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Auto Insurers Continue to Miss the Mark to Improve the Customer Experience in Canada
TORONTO: 1 May 2015 — While auto insurers have been able to improve customer satisfaction with price, they continue to miss the mark in interactions around claims and other service experiences, resulting in a decline in overall satisfaction for a third consecutive year, according to the J.D. Power 2015 Canadian Auto Insurance Satisfaction Study SM released today.
The study, now in its eighth year, measures customer satisfaction with their primary auto insurer in Canada. Satisfaction is measured across five factors (in order of importance): non-claim interaction; price; policy offerings; billing and payment; and claims. Insurers are ranked in four regions (in alphabetical order): Alberta, Atlantic, Ontario and Quebec. Satisfaction is measured on a 1,000-point scale.
Overall customer satisfaction with their auto insurance experience declines nationally to 750 from 758 in 2014, despite an improvement in price satisfaction. Customer satisfaction declines significantly in four of the five factors in 2015: non-claim interaction (-15 points); policy offerings (-11); billing and payment (-7); and claims (-14).
In the 2015 study, more customers indicate experiencing problems when interacting with their insurer than in 2014. Additionally, there has been a significant increase in the number of customers being charged billing-related fees year over year, while fewer customers say they “completely” understand their bill.
- Satisfaction with the call centre sub factor is down a significant 20 index points to 781 from 801 in 2014 due to challenges with the promptness of speaking to a person, courtesy and timeliness of resolving customers’ requests.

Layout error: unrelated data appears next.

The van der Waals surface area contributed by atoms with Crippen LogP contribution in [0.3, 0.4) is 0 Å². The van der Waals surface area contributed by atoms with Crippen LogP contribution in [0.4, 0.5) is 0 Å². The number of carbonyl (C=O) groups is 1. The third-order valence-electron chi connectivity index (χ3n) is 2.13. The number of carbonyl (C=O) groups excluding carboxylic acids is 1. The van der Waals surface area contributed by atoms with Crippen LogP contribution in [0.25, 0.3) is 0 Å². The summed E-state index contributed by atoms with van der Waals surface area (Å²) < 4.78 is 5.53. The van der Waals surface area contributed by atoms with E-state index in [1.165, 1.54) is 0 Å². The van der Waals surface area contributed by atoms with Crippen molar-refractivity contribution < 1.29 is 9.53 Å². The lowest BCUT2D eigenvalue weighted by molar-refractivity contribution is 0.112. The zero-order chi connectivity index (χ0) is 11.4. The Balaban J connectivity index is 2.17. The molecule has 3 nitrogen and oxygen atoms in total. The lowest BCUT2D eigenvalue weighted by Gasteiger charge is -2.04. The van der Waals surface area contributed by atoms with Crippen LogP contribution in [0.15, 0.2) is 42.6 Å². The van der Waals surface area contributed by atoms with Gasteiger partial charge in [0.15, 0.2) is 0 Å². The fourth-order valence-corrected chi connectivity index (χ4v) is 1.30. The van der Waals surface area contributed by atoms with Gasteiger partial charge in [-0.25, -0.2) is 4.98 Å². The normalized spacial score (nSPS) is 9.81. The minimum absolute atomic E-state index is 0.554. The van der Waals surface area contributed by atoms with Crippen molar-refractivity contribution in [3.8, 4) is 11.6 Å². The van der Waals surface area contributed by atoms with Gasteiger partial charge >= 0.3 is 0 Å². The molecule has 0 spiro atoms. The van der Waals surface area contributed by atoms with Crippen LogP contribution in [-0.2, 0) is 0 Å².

- Regarding first-contact resolution using a call centre, 63 percent of customers wait no more than one minute to interact with a representative—a 5 percentage point decline from 2014—and 63 percent of customers resolve their issue the same day, down 6 percentage points from 2014.
- Overall satisfaction with the website sub factor declines to 747 from 770 in 2014. While many customers indicate resolving their issue via the website, satisfaction with other website interactions has declined, including (in order of importance) timeliness of resolving a request; appearance of the website; ease of navigating the website; and clarity of the information provided.
“Insurers are failing to meet customer expectations on some of the basics of the service experience, especially in the areas of problem prevention and communication,” said Valerie Monet, director of the insurance practice at J.D. Power. “As pricing becomes increasingly competitive, insurers may see some initial improvements in customer satisfaction; however there is significant risk of an increase in customer attrition if known service issues are not addressed.”
Price is the only factor that improved year over year (+4 points), driven largely by improvements in Ontario where price satisfaction is up by 12 points to 693 from 681 in 2014.
- One of the largest contributors to the improvement in price satisfaction is that fewer customers have experienced a price increase in 2015, compared to 2014, with 80 percent indicating their premium has remained the same or that the change is due to their own customer-initiated policy modifications.
- Quebec is the only region in which price satisfaction has declined significantly year over year—down by 12 points to 736 from 748 in 2014. In Quebec, 20 percent of customers have experienced an insurer-initiated premium increase in the past 12 months, a significant 5 percentage point jump from 2014. Further, the proportion of customers indicating they had a conversation with their insurer about the increase is down significantly to 34 percent from 45 percent in 2014.